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BELECTRIC UK

12 May 2011 06:05:02

Yes we can: ground-mounted solar power plants, a solution that allows power to be generated faster and more cost-effectively than offshore wind



The following facts must be considered with regard to current discussions on the accelerated expansion of renewable energies and the associated swift withdrawal from nuclear power:

Consumer cost reduction through free-field solar power plants
As early as next year it will be possible to produce power from free-field solar power plants at the same price level as for offshore wind power plants. From 2013, the power generation costs will be even lower than for offshore wind power plants. This renders a further increase in the compensation for offshore wind power in Germany wholly unnecessary. Free-field solar power plants are the "low-cost producers" in the photovoltaic industry and the increased expansion can take place immediately without increasing the feed-in tariffs. Above all, this means that clear limits can be placed on the extent of the German Renewable Energy Act (EEG) contribution, which in the past was determined by the huge development of small photovoltaic rooftop installations. Utility-scale solar power plants can thereby significantly relieve consumers.

Expansion of the existing grid capacities
Offshore wind power plants in particular require substantial expansion of existing electrical transport grids, as the power is generated at a great distance from consumers. Through the resulting increase in grid utilisation fees, a significant cost increase is also incurred. This time-consuming grid expansion also prevents a swift withdrawal from nuclear power.

Free-field solar power plants can be rapidly constructed in the regions where the power is needed. A further expansion of the electricial transport grids is only necessary to a limited degree. Primarily, free-field solar power plants can immediately use the existing grid connection capacities of inoperative nuclear reactors. Furthermore, the use of available, intelligent feed-in technology allows the existing power grid to be stabilised by free-field solar power plants. Thanks to this grid management, grid fluctuations resulting from uncontrolled feed-ins from other generation plants on the grid can be avoided, through which the expansion of the 20 kV grid is also significantly reduced.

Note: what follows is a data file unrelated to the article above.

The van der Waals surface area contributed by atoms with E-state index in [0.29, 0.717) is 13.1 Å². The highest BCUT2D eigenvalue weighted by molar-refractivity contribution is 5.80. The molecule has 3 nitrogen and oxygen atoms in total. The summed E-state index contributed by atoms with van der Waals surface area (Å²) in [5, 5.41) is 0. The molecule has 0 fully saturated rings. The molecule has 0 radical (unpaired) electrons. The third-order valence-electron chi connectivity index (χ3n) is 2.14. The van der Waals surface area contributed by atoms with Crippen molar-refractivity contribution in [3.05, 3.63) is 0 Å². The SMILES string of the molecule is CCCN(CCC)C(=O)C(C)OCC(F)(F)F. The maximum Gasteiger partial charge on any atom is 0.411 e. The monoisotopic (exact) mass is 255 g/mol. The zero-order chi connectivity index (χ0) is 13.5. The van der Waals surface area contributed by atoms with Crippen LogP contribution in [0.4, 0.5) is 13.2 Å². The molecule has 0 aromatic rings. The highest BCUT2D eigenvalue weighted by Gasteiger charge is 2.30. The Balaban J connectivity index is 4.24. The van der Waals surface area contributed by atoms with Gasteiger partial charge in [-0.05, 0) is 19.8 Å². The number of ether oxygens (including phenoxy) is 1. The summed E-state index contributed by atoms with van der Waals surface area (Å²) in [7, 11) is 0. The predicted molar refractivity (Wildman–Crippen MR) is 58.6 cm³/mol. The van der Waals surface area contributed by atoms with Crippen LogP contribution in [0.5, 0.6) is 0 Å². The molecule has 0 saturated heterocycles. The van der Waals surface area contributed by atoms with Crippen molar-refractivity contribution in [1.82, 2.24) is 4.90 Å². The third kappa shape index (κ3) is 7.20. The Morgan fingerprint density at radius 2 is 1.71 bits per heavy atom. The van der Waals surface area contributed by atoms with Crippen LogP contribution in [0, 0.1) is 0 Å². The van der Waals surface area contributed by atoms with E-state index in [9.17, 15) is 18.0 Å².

Small photovoltaic systems in particular feed into the low-voltage grid in a completely unregulated manner, without the corresponding consumption. This is the cause of the existing grid fluctuations, which results in unregulated voltage peaks that cannot be regulated without grid expansion. That is exactly what the professional grid management of free-field solar power plants can avoid. This is accompanied by the cost savings in relation to further grid expansion as described above.

Overcoming hurdles when developing areas
At present, the expansion of free-field solar power plants is limited by Article 32 EGG and shifted to expensive area types that are limited in terms of availability. By abolishing Article 32 EEG, the project development time can be reduced to less than a year if the currently applicable regulations are simplified. For offshore wind power plants, the planning and approval lead time runs to several years, which means that a withdrawal from nuclear energy and from other fossil fuel sources would be further delayed.